Sedrick Hodge had a short but successful career in the NFL, playing as a linebacker for the New Orleans Saints from 2001-05.  During that time, he racked up 208 tackles and one sack before been traded to the Miami Dolphins ahead of the 2006 season.  Just prior to the start of the year, though, he was cut by the Dolphins and made a quiet exit from the league.

He has found limited post-NFL success and apparently wanted to take his entrepreneurial endeavors to new heights.  Those new heights included being involved in the illegal distribution of opioids and other prescription drugs, and Hodge is now going to have to answer for his crimes.  He and a Georgia doctor have been arrested for their activities and both are looking at a long list of charges.

Hodge is looking at six counts of possession of controlled substances with intent to distribute, as well as one count of distribution of controlled substances and conspiracy to launder money.  He was allegedly involved in the activity with his wife, Farrah, who is facing a charge of conspiracy to launder money.

The former North Carolina Tarheel standout had connected with Dr. Victor Hanson, who operated a weight loss clinic in Sandy Springs, GA close to Atlanta.  The 86-year-old doctor, according to US Attorney Byung J. Pak, allegedly wrote “numerous illegitimate prescriptions for drugs, including powerful opioid painkillers.  While Hanson prescribed these drugs without a legitimate medical purpose, Sedrick Hodge and other associates allegedly sold these drugs in communities like Cartersville.”

Those other associates included 35-year-old Marcus McConnell, who has also been charged in conjunction with the case.  He is to appear before a judge to answer to three counts of possession with intent to distribute controlled substances.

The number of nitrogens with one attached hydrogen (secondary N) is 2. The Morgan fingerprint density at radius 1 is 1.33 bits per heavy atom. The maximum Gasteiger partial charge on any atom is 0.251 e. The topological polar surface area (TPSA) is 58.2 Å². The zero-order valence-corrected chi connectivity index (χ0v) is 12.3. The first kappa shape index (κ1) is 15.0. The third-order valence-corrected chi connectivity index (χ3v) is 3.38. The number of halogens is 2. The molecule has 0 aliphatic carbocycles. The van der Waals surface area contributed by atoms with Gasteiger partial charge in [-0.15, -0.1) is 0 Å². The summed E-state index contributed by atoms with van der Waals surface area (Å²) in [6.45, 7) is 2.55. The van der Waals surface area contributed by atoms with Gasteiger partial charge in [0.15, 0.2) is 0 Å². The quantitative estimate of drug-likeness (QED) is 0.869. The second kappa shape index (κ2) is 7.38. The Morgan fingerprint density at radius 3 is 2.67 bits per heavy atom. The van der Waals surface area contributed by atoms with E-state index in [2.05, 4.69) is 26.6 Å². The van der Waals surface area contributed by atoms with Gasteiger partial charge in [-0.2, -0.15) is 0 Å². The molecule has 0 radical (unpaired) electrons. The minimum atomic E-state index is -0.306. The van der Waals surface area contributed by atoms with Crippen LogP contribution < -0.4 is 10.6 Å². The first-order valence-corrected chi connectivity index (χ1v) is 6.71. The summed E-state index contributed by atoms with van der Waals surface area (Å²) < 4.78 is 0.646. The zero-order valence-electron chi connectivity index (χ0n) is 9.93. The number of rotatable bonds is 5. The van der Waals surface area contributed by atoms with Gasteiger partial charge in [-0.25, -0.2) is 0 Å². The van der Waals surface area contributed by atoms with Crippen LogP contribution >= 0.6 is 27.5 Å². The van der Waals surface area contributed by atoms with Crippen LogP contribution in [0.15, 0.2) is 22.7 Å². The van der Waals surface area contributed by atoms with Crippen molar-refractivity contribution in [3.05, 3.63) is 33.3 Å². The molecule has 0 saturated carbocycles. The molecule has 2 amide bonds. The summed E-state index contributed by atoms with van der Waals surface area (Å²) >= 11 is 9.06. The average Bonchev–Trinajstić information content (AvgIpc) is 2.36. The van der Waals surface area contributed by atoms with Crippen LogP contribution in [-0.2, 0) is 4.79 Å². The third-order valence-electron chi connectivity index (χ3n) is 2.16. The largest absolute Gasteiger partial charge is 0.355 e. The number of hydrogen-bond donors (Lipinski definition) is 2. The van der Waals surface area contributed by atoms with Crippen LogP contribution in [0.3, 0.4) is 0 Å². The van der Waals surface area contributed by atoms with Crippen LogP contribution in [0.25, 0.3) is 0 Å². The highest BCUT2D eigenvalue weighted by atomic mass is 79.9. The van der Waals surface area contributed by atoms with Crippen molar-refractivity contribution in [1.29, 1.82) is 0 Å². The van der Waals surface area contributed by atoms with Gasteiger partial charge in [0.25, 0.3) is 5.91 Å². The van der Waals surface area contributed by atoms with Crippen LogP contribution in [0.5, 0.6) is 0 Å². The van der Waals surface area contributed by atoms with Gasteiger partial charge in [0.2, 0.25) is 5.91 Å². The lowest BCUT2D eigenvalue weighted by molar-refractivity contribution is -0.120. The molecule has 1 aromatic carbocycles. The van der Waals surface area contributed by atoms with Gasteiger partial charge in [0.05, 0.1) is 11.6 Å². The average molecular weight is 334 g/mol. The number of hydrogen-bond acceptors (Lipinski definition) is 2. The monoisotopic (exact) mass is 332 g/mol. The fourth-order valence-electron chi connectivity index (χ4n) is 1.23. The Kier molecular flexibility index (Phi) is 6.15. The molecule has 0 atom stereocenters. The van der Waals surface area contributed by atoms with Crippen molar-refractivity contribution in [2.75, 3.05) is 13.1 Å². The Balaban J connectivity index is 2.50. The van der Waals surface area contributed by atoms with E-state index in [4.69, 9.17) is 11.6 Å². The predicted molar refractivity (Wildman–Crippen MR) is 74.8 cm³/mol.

After purchasing the drugs, Hodge and McConnell allegedly sold them on the street for cash.  Prosecutors have alleged that they uncovered evidence that the two had been selling oxycodone, alprazolam, hydrocodone and others during an investigation.

The US Attorney’s Office (USAO) issued a statement, explaining, “The indictment alleges that Hanson prescribed these controlled substances irrespective of any legitimate medical purpose, outside the usual course of professional practice, and in inappropriate amounts and dosage combinations.  He prescribed these drugs to individuals without conducting thorough medical examinations or—at times—any examinations at all.”

Hanson was presented a 24-count indictment related to his activity, and has already pleaded not guilty to the charges.  He asserts that the 40-year-old Hodge and his wife are close friends and that he legitimately prescribed the medication.  He adds, “I do not operate a pill mill.  I see people. I practice medicine. I relieve pain.”

The elderly physician is going to have to answer to 14 counts of illegal drug distribution, with the addition ten charges including opioid distribution, conspiracy to launder money and maintaining a premise for the purpose of distributing a controlled substance.  His defense that Hodge and his wife are friends won’t be enough to sway a court, as Hanson reportedly also wrote several prescriptions to undercover DEA agents who were investigating him.  The fact that he would only allow the pills to be purchased with cash or checks is also a point against him.

The DEA’s Robert J. Murphy, who was involved in the undercover investigation, adds, “Americans rely on healthcare providers, many of them Medical Doctors, to use their training to help patients and to ‘do no harm.’ Dr. Hanson violated the law and betrayed the responsibilities of his profession by prescribing controlled substances, to include opioids, outside the usual course of professional practice. In addition, former professional football player Sedrick Hodge sold illegitimate oxycodone pills from Dr. Hanson on the streets for cash.  DEA, its law enforcement partners and the United States Attorney’s Office are committed to stopping unscrupulous medical professionals like Dr. Hanson from harming patients.”

The USAO, in conjunction with other federal organizations, has been trying to crack down on the proliferation of prescription drugs like opioids, which led to 400,000 deaths in the US between 1999 and 2017.  It has launched an initiative called SCOPE – Strategically Combating Opioids through Prosecution and Enforcement – that works to identify possible illegal drug activity by looking at physicians and the prescriptions they write.